(From the Rochester Business Journal // July 23, 2020) As the Rochester region and the state slowly begin to stabilize from the pandemic and businesses consider how and when they might reopen under Gov. Andrew Cuomo’s directives, experts say air quality and filtration play a crucial role in those decisions.
“Anyplace where people are coming in and out, and employees working for an extended period of time, really needs to think about how to create safe air in this post-COVID world,” said Christopher Fox, owner and president of R.P. Fedder Industrial LLC, a Rochester-based supplier and manufacturer of custom filter solutions. “It manifests itself most dramatically in large indoor spaces where many people gather, like a mall, which is why there are directives about malls.”
Indoor air quality will be a concern for other gathering spots, like schools and gyms, Fox added.
“There’s a reason why bars, restaurants, churches, clubs and indoor arenas are hot spots, places where people will spend an hour or two,” he said. “If the owners of those places can understand the science, understand what’s behind the risk, then the actions they take to create a safer environment will make sense and they’ll be more inclined to take them.”
In April or May, Fox noted, the Centers for Disease Control and Prevention, the American Society of Heating, Refrigerating and Air-Conditioning Engineers and others offered guidance for building owners and managers on actions they should take to reduce the potential for transmission of the virus in indoor spaces based on suppositions about how the virus might be transmitted.
A recent scientific brief from the World Health Organization states that “outside of medical facilities, some outbreak reports related to indoor crowded spaces have suggested the possibility of aerosol transmission, combined with droplet transmission, for example, during choir practice, in restaurants or in fitness classes. In these events, short-range aerosol transmission, particularly in specific indoor locations, such as crowded and inadequately ventilated spaces over a prolonged period of time with infected persons, cannot be ruled out.”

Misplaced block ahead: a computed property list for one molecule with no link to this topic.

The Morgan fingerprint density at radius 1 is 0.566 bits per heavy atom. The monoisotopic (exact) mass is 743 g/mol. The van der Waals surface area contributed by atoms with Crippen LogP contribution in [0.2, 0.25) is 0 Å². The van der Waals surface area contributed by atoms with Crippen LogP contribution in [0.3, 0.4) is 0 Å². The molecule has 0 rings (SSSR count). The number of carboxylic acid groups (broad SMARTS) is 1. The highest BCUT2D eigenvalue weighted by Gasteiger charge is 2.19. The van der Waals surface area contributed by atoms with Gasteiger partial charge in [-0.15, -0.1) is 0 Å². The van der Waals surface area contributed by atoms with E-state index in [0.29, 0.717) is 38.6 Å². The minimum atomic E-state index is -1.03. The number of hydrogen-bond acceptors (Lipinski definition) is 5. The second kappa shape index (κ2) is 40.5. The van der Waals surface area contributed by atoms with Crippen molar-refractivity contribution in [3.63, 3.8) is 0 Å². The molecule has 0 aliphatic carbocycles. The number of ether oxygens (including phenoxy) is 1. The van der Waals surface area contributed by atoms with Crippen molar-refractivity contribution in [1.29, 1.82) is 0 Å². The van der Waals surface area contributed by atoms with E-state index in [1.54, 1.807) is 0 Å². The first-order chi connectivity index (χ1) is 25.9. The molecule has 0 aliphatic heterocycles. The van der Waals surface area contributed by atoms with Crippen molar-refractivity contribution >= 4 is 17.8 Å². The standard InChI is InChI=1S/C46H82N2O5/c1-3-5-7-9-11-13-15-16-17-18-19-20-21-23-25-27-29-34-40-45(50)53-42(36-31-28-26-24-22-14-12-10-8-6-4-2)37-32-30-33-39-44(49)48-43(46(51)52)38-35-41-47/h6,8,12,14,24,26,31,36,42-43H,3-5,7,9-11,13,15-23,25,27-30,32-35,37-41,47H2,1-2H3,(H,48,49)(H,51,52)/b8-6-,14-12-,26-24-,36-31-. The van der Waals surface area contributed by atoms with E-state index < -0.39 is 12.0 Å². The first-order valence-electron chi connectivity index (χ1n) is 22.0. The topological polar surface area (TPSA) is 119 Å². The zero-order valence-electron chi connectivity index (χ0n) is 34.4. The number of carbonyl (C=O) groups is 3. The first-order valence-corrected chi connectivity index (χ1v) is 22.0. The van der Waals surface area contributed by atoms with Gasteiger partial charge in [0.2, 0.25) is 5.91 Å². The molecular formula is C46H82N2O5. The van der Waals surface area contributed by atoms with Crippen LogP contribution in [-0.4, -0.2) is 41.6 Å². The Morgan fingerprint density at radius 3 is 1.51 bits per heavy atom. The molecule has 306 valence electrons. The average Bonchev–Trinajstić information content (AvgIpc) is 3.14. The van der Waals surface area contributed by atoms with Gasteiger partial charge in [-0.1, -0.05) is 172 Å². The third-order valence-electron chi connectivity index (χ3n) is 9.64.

It has since become widely accepted that indoor, airborne transmission of COVID-19 is a material risk because while droplets that are 5 to 10 microns in size typically settle within three feet, small droplets of roughly 0.1 micron may evaporate, leaving aerosols suspended in the air.
With the primary mode of transmission being the exchange of droplets, it is possible for someone who is infected to expel millions of droplets of infected mucus and saliva through a cough or a sneeze. Some studies have shown that droplets can travel as far as 27 feet through a sneeze, particularly smaller droplets that can, in turn, attach to dust particles.
Even breathing and talking expel hundreds, or even thousands, of droplets. And the longer the exposure to those droplets, the higher the virus transmission risk.
“When we do social distancing and use masks, most droplets will fall to the ground within six feet. Masks capture many droplets and many others drop within six feet,” Fox said. “We now know that smaller droplets can linger in the air, they can attach to dust particles or linger as aerosols and stay afloat with the air currents in the room or move about. Some of those virus particles will linger in the air and remain a threat for hours.”
In indoor space, Fox and others contend, if the virus is allowed to remain lingering in the air, people hundreds of feet away could inhale that air.
“If I’m a business owner and I’m sitting in my nail salon all day, I would certainly want to know what I could do to reduce my risk and the risk of my employees that are there for eight hours,” he said.
In fact, a July article from McKinsey & Co., a global strategic management consulting firm, suggests that modifications to heating, ventilation and air-conditioning systems could help reduce the spread of COVID-19 by purifying air, improving ventilation and managing airflow.